As an electrochemical process, anodizing changes the surface of metals to make them more durable to wear, corrosion-resistance, and to give them an attractive finish. The process increases the natural oxide layer that coats metal parts, though it is most commonly used with aluminum and its alloys. This aluminum oxide results in a thin protective layer that protects and covers the top metal layer. Though anodization processes exist for other nonferrous metals – such as zinc, magnesium and titanium – and there are processes that use aluminum plate to anodize color into other metals, what follows mainly addresses the color anodization process used for aluminum, with a more in-depth focus upon hard coat anodized color dyeing.
Why Anodize Metals?
While anodizing for color gives the metal surface an appealing look, there are other benefits.
Color anodizing also offers these benefits:
- Better wear resistance.
- Easy to sterilize and resists contamination, so works well for medical instruments.
- Lubricates better, especially when sealed with polytetrafluoroethylene (PTFE).
- Electrical insulation, abrasion wear resistance, and corrosion protection.
- Resistance to abrasion, though this works best when unsealed.
- Withstands corrosion, especially when sealed.
Along with these benefits, color anodizing aluminum is particularly advantageous.
The Color Anodize Process
To dye aluminum during the anodization process, the metal is immersed into acid, which acts as an electrolyte to conduct electricity. Direct current is then applied to it to create a positive charge on the workpiece. The electricity then splits some water molecules in the acid, creating negatively charged oxygen and positively charged hydrogen.
The hydrogen and oxygen react with the aluminum to form aluminum oxide, along with other related compounds. While the acid helps shape the anodic structure, it simultaneously works to dissolve it. The formation and dissolution upon a metallic component’s surface cause a porous film to form miniscule holes that extend down almost to the raw metal. The origins of the anodic oxide come directly from the metallic substrate, which is made up solely of aluminum.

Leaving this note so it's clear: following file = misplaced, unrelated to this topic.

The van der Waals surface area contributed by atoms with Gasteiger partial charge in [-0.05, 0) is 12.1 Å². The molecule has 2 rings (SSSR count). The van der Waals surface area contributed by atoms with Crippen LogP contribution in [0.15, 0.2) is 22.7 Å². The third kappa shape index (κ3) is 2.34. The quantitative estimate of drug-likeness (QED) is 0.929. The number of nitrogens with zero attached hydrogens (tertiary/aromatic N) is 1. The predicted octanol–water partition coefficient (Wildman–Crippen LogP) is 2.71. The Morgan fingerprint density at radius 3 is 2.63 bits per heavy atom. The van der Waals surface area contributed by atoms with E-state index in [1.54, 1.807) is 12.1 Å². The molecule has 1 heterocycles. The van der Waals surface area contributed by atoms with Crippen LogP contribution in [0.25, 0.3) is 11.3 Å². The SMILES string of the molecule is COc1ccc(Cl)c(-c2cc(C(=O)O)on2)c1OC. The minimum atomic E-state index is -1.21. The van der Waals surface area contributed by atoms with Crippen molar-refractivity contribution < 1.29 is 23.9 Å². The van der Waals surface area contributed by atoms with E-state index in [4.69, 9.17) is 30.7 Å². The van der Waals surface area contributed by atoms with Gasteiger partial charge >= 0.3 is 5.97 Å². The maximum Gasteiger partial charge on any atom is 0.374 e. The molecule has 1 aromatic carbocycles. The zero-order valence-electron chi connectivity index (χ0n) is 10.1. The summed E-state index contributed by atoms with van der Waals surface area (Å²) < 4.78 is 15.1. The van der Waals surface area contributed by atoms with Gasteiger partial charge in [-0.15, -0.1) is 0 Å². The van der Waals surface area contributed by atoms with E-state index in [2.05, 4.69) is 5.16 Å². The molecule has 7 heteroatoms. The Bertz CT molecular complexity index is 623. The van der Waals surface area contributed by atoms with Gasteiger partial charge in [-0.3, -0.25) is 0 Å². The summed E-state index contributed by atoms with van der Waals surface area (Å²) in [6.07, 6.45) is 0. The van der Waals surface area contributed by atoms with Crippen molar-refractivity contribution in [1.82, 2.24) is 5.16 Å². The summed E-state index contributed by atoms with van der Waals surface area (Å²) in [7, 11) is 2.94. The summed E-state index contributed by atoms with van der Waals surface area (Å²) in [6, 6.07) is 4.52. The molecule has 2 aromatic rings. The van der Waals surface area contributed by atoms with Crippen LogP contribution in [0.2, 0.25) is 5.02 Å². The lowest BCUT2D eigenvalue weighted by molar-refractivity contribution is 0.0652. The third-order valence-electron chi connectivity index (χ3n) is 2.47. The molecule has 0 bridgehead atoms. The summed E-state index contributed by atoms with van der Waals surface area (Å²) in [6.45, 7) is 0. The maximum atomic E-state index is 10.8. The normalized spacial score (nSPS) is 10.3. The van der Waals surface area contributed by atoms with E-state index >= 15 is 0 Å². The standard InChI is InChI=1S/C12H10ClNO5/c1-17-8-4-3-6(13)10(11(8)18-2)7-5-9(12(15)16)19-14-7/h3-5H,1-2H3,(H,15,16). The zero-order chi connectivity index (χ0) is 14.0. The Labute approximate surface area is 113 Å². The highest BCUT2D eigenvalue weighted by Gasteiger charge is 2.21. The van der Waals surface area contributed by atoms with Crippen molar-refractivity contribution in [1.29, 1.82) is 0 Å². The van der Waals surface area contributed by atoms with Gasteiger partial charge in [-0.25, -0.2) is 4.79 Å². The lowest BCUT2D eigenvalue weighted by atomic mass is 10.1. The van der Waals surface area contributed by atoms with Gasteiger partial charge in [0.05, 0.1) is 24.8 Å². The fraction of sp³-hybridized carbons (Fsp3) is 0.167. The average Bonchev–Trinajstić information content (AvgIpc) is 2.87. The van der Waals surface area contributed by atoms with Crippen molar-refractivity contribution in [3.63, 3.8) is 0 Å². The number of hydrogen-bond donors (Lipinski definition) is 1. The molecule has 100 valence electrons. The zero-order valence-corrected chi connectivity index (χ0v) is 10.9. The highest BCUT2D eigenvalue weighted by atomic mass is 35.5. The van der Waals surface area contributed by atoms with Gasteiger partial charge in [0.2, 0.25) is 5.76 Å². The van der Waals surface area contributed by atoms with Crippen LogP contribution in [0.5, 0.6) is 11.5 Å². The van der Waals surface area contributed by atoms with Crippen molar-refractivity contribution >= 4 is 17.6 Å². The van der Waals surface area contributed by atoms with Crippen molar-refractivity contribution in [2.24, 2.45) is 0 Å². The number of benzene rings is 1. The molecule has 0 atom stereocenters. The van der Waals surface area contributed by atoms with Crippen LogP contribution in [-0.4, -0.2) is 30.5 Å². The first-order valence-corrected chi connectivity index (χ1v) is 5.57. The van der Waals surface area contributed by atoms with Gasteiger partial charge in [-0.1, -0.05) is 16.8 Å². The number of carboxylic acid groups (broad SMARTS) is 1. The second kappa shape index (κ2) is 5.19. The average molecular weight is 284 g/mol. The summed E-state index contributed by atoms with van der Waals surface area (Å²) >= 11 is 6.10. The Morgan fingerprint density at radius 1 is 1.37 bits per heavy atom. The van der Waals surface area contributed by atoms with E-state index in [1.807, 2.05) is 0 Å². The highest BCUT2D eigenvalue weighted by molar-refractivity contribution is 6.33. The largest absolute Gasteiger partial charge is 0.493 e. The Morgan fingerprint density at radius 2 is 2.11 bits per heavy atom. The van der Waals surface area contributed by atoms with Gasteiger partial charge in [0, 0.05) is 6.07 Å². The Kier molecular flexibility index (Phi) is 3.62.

This layer of aluminum oxide fully integrates with the metallic substrate, so that it will not chip or peel like plated or painted metal. This creates an orderly yet porous structure that permits additional processes like sealing or coloring. The anodization process also increases the ability of paint primers to adhere to the surface. This offers the ability to create a number of cosmetic effects on the metal part’s surface, as thicker porous coats can absorb dyes while thinner coats reflect light.
Ways to Color Anodize Metals
To color anodize with a hard coat, the pores absorb the dye, which is then sealed to retain the color inside the metal’s substrate. The thicker the coating produced during anodizing, the more dye the metal can absorb, resulting in bolder colors. For example, pastels result from a minimal coating, while jet-black colors will generally require a much thicker oxide coating.
Types of Acid Used to Anodize Color
Two general processes are used to anodize color into metals, using either chromic or sulfuric acid. Chromic acid’s advantages include its self-healing and corrosion-resistance properties. though manufacturers generally use black dyes as this type of acid does not color anodize as well with other shades. A sulfuric acid color anodize offers more diverse dyeing properties, and the hard sulfuric acid used in the hard coat color anodize process also allows for other colors when dyeing.
Ways to Anodize Color into Metals
Though there are basically three ways in which manufacturers can anodize color into aluminum, certain methods work better depending upon the purpose for which a component will be used.
Type 1 Anodization